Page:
Climate change litigation in both the private and public sectors has emerged and is rapidly expanding in some areas of the world. While we are not yet seeing this rate of growth in Canada, this nascent area of potential liability continues to develop. Accordingly, Canadian and international businesses must stay informed of the changing litigation landscape and its corresponding implications.
In Canada, we have seen litigation related to actual carbon pricing legislation, as well as claims based on the alleged lack of response to climate change by the government. On one hand, parties who demand more strident action to combat climate change have brought actions against governments seeking to compel further action. On the other hand, several provinces have challenged the signature federal carbon pricing legislation, the Greenhouse Gas Pollution Pricing Act. In this update, we focus on potential actions against corporations, existing actions against the federal government and non-litigation developments that may impact climate change litigation.
Government of Canada declares national climate emergency in Canada
The House of Commons passed a motion declaring a national climate emergency in Canada on June 17, 2019. The motion, advanced by Environment and Climate Change Minister Catherine McKenna, declared that climate change is an urgent crisis that affects the health and security of Canadians, and impacts the Canadian economy. This motion was prompted by a report released by Environment and Climate Change Canada in April 2019, which addressed the impacts of climate change on Canadian communities, the environment and the economy. The report concluded that Canada is warming at twice the global average, and details the urgency of committing to Canada’s international obligations outlined in the Paris Agreement.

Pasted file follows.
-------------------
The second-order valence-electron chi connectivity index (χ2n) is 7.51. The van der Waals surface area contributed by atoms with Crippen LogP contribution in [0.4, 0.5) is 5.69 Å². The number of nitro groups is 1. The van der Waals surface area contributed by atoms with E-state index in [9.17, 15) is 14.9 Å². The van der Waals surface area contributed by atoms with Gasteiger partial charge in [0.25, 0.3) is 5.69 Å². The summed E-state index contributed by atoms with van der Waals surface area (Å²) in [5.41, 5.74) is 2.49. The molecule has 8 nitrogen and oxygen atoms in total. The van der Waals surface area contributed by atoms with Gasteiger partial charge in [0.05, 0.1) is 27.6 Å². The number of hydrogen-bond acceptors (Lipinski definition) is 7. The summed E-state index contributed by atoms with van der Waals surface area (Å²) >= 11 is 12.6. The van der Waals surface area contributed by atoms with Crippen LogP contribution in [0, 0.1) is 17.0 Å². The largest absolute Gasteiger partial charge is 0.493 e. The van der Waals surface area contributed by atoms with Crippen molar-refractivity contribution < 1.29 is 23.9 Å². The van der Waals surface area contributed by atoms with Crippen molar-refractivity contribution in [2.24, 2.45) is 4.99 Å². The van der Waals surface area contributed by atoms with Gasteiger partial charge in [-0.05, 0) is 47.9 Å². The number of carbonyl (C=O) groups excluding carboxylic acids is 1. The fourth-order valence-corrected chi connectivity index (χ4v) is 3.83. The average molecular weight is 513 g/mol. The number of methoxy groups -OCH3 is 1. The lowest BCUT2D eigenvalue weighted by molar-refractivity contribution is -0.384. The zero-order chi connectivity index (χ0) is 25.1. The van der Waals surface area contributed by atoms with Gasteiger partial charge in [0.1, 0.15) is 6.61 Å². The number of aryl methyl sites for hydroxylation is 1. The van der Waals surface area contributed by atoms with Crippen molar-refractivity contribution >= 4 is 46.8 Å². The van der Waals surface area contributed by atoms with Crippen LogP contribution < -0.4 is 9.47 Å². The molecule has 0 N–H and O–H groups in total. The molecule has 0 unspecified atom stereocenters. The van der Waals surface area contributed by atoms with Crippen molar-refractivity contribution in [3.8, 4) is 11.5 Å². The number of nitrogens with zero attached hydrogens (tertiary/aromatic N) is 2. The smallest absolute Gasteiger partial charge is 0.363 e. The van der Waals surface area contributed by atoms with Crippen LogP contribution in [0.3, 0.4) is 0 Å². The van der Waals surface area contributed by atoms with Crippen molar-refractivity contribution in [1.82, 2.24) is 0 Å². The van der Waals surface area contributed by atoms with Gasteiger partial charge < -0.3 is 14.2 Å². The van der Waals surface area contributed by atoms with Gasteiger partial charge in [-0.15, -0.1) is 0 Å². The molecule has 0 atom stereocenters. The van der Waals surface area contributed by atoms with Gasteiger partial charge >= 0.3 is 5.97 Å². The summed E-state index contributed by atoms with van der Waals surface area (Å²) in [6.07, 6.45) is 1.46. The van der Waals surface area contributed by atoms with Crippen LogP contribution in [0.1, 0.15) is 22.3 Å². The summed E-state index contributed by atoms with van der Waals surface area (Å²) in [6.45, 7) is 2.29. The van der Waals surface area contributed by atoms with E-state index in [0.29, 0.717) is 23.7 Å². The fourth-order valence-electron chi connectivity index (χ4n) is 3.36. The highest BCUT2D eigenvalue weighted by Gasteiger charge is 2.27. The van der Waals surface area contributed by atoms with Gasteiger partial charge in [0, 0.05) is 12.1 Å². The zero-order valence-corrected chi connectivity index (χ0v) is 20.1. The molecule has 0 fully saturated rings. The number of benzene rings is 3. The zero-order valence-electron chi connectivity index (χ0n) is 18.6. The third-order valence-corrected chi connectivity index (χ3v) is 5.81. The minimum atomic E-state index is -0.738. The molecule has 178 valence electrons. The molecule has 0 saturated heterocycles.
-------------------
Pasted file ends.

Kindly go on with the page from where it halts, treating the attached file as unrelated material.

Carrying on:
What does this motion mean for businesses in Canada? The motion declares that Canada is in a national climate emergency, which requires a response that Canada commits to meeting its national emission target under the Paris Agreement. It does not put in place any new policies, but does affirm that one of Parliament’s top priorities is to combat the effects of global warming. The motion could impact future climate change litigation by providing a basis for judicial notice of climate change, and its impacts on communities, the environment and the economy.
More recently, the Government of the Yukon Territory, the City of Toronto and the City of Edmonton made similar declarations of a climate emergency, joining nearly all the large Canadian cities and several hundred other Canadian municipalities that have already made such declarations.
Litigation against energy companies